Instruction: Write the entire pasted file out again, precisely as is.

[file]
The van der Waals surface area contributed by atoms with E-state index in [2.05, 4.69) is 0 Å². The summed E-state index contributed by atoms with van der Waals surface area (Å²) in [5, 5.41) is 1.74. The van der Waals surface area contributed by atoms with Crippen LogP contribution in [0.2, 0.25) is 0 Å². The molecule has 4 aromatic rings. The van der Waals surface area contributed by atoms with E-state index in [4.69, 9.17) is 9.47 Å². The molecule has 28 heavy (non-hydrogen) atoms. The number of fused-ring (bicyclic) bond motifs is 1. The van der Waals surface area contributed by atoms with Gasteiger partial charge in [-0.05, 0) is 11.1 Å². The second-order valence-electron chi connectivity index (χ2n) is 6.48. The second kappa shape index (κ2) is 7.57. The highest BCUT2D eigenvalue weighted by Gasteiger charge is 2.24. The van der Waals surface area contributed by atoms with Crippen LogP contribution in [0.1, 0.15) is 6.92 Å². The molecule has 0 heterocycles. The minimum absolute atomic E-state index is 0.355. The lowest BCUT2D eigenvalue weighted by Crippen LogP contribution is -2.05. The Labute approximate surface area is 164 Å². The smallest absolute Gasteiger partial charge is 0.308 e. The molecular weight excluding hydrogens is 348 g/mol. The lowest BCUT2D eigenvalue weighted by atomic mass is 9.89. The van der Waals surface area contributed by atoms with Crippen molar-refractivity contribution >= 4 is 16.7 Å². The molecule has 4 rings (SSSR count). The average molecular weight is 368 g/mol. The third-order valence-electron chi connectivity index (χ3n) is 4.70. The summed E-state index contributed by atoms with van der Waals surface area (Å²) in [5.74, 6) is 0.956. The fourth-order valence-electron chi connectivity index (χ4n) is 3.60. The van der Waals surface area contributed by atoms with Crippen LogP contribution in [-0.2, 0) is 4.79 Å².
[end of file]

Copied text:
The van der Waals surface area contributed by atoms with E-state index in [2.05, 4.69) is 0 Å². The summed E-state index contributed by atoms with van der Waals surface area (Å²) in [5, 5.41) is 1.74. The van der Waals surface area contributed by atoms with Crippen LogP contribution in [0.2, 0.25) is 0 Å². The molecule has 4 aromatic rings. The van der Waals surface area contributed by atoms with E-state index in [4.69, 9.17) is 9.47 Å². The molecule has 28 heavy (non-hydrogen) atoms. The number of fused-ring (bicyclic) bond motifs is 1. The van der Waals surface area contributed by atoms with Gasteiger partial charge in [-0.05, 0) is 11.1 Å². The second-order valence-electron chi connectivity index (χ2n) is 6.48. The second kappa shape index (κ2) is 7.57. The highest BCUT2D eigenvalue weighted by Gasteiger charge is 2.24. The van der Waals surface area contributed by atoms with Crippen LogP contribution in [0.1, 0.15) is 6.92 Å². The molecule has 0 heterocycles. The minimum absolute atomic E-state index is 0.355. The lowest BCUT2D eigenvalue weighted by Crippen LogP contribution is -2.05. The Labute approximate surface area is 164 Å². The smallest absolute Gasteiger partial charge is 0.308 e. The molecular weight excluding hydrogens is 348 g/mol. The lowest BCUT2D eigenvalue weighted by atomic mass is 9.89. The van der Waals surface area contributed by atoms with Crippen molar-refractivity contribution >= 4 is 16.7 Å². The molecule has 4 rings (SSSR count). The average molecular weight is 368 g/mol. The third-order valence-electron chi connectivity index (χ3n) is 4.70. The summed E-state index contributed by atoms with van der Waals surface area (Å²) in [5.74, 6) is 0.956. The fourth-order valence-electron chi connectivity index (χ4n) is 3.60. The van der Waals surface area contributed by atoms with Crippen LogP contribution in [-0.2, 0) is 4.79 Å².